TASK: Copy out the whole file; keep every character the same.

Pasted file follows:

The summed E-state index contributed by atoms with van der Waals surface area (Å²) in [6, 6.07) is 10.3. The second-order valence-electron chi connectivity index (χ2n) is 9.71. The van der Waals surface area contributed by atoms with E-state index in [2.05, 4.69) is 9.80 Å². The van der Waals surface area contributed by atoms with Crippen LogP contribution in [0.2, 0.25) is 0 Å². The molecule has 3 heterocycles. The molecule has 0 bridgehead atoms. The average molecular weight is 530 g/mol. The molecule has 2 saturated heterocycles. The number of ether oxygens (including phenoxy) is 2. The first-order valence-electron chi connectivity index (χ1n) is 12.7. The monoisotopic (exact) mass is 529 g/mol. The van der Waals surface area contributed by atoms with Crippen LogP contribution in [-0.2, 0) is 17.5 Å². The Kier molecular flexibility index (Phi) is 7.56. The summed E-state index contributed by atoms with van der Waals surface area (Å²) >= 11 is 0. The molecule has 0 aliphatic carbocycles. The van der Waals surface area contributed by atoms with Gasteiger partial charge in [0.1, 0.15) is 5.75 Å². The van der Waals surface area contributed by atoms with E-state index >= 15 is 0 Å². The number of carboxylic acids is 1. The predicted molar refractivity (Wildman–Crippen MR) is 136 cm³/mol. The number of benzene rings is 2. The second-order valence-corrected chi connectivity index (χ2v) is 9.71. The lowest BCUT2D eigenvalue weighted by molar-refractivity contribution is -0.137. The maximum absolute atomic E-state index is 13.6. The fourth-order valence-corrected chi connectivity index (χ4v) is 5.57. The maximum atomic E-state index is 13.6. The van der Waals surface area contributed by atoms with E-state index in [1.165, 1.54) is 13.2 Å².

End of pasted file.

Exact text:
The summed E-state index contributed by atoms with van der Waals surface area (Å²) in [6, 6.07) is 10.3. The second-order valence-electron chi connectivity index (χ2n) is 9.71. The van der Waals surface area contributed by atoms with E-state index in [2.05, 4.69) is 9.80 Å². The van der Waals surface area contributed by atoms with Crippen LogP contribution in [0.2, 0.25) is 0 Å². The molecule has 3 heterocycles. The molecule has 0 bridgehead atoms. The average molecular weight is 530 g/mol. The molecule has 2 saturated heterocycles. The number of ether oxygens (including phenoxy) is 2. The first-order valence-electron chi connectivity index (χ1n) is 12.7. The monoisotopic (exact) mass is 529 g/mol. The van der Waals surface area contributed by atoms with Crippen LogP contribution in [-0.2, 0) is 17.5 Å². The Kier molecular flexibility index (Phi) is 7.56. The summed E-state index contributed by atoms with van der Waals surface area (Å²) >= 11 is 0. The molecule has 0 aliphatic carbocycles. The van der Waals surface area contributed by atoms with Gasteiger partial charge in [0.1, 0.15) is 5.75 Å². The van der Waals surface area contributed by atoms with E-state index >= 15 is 0 Å². The number of carboxylic acids is 1. The predicted molar refractivity (Wildman–Crippen MR) is 136 cm³/mol. The number of benzene rings is 2. The second-order valence-corrected chi connectivity index (χ2v) is 9.71. The lowest BCUT2D eigenvalue weighted by molar-refractivity contribution is -0.137. The maximum absolute atomic E-state index is 13.6. The fourth-order valence-corrected chi connectivity index (χ4v) is 5.57. The maximum atomic E-state index is 13.6. The van der Waals surface area contributed by atoms with E-state index in [1.165, 1.54) is 13.2 Å².